correct in that you could just as well use a /64 from a separate range
for the RA prefixes. (Aggregatable per PE box, as well)

> If I understand you, you're using an IGP to push these per customer
> routes around. I think BGP would make this scale a lot further if
> necessary. Depending on the sorts of possible outages you have, and how
> many customer connections are impacted by them, BGP might be worth
> using anyway, as because it uses TCP, if a BGP peer is struggling
> with temporary processing load, it can use TCP windows to tell it's
> peers to back off for a while.

Possibly. It is entirely a topic of its own though. :) Keep in mind,
the "PE" switches in question are 24 or 48p switches: there are a lot of
them. How do you set it up? (Personal experience with larger scale
shops is limited.)

A full mesh iBGP with so many devices requires very clever configuration
management, and has inherent scaling problems.
Things you could do to avoid the scaling problems, I guess includes
"hacks" such as confederation (each cross-connect room could in theory
be its own private ASN then, peering with other cross-connect rooms
and/or core - interesting idea actually), or use route-reflectors (Not a
very attractive idea IMO).


Regards,
Martin


dwhite at olp

Feb 26, 2011, 3:30 PM

Post #12 of 29 (3404 views)
Permalink
Re: Greenfield IPv4 + IPv6 broadband deployment [In reply to]

On 26/02/11 18:07 +0000, Adam Armstrong wrote:
>Hi All,
>
>I'm currently in the planning stages of a large scale broadband
>deployment, with the hopes of doing sane dual-stacked v4/v6 to every
>subscriber from day one.
>
>I know the CPE issue has been talked about to death, and I'm pretty
>unhappy with the situation there at the moment, but for the time
>being I'm assuming CPE are not an issue.
>
>All transport is ethernet, with subs being dragged back to a small
>number of central gateways. I'm looking at a mix of DHCP and
>DHCPv6-PD to distribute addresses. PPP isn't an option.

Some of this has already been mentioned by Frank and Martin and others.

I'd recommend investing in a good router (or routers) which support
subscriber management, and try to design your network so that your
customers terminate to it via Q-in-Q VLANs (or ATM or PPPoX where
appropriate), and handle your layer-3 enforcement on that router rather
than at the edge.

Assign static v4 addresses, or enforce DHCPv4 leases on the router. Use
proxy ARP to allow customers to talk to each other if you want (a good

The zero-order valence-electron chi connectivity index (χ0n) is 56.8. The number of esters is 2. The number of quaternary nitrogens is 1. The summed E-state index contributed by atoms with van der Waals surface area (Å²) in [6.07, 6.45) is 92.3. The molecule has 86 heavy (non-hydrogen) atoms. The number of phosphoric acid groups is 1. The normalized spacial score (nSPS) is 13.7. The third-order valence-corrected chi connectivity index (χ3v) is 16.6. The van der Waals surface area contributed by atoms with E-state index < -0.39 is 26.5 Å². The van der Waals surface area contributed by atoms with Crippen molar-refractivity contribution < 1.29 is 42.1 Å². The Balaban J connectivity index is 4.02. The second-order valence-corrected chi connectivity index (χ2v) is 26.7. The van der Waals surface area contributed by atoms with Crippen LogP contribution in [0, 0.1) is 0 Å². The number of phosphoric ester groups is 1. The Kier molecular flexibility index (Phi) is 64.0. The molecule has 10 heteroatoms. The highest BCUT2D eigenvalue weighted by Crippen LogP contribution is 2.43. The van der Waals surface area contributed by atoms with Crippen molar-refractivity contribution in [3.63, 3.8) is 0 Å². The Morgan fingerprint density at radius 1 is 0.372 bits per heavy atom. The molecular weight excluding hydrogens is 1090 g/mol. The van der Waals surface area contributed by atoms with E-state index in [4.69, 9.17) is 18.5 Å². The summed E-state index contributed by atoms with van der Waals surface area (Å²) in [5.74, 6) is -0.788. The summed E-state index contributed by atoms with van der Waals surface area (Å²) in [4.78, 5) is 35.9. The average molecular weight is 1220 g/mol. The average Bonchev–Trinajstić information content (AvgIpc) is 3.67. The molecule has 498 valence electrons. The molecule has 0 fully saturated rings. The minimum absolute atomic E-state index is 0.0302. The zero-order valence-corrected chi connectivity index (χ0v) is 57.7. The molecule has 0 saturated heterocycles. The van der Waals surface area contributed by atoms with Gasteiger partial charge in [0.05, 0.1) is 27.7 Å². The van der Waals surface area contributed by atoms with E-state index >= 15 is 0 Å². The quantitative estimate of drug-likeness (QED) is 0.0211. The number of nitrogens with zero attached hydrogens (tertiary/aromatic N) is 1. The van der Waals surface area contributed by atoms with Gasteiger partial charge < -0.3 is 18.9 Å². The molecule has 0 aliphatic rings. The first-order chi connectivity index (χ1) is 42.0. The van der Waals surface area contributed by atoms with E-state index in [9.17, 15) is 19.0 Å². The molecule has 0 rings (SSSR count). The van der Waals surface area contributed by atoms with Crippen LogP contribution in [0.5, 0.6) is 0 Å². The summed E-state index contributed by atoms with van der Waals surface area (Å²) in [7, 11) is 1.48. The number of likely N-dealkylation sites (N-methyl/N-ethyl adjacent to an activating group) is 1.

subscriber management router is going to have all that).

For IPv6, assign or identify customers via subnet rather than individual v6
addresses, where you can get away with it. Assign a /64 per layer-2
broadcast domain (one broadcast domain per customer if you can), and
provide a unique RA per customer. Set up a pool of DHCPv6-PD subnets (/56
or /48 per customer) that customer routers can request from, or configure a
static DHCPv6-PD pool per customer if that makes sense. Configure the
'Other configuration' flag in your RAs so customer routers retrieve DNS
servers dynamically.

Consider how you're going to handle the inevitable abuse complaints your
going to receive (SPAM and Copyright violations), and how you're going
to identify which customer triggered the complaint.

--
Dan White


nanog at 85d5b20a518b8f6864949bd940457dc124746ddc

Feb 26, 2011, 3:57 PM

Post #13 of 29 (3410 views)
Permalink
Re: Greenfield IPv4 + IPv6 broadband deployment [In reply to]

Hi Martin,

On Sat, 26 Feb 2011 18:30:16 -0500
Martin Millnert <martin [at] millnert> wrote:

> Hi Mark,
>
> I realize I might have given the impression that what I described was
> rolling today. It is not. The design only exists on paper atm, and
> equipment is only being delivered as we speak. Your feedback is
> appreciated.
>
> On Sun, 2011-02-27 at 09:31 +1030, Mark Smith wrote:
> > Hi Martin,
> > What benefits are there of taking a /64 from the delegated prefix for
> > this purpose? I generally like the idea of saying to the customer (via
> > DHCPv6-PD), "here's your delegated prefix, use it how you want, I'll
> > use this different separate /64 that I choose and manage for the link
> > between us."
>
> Well, yeah, keeping routes down would be the motivation. But you are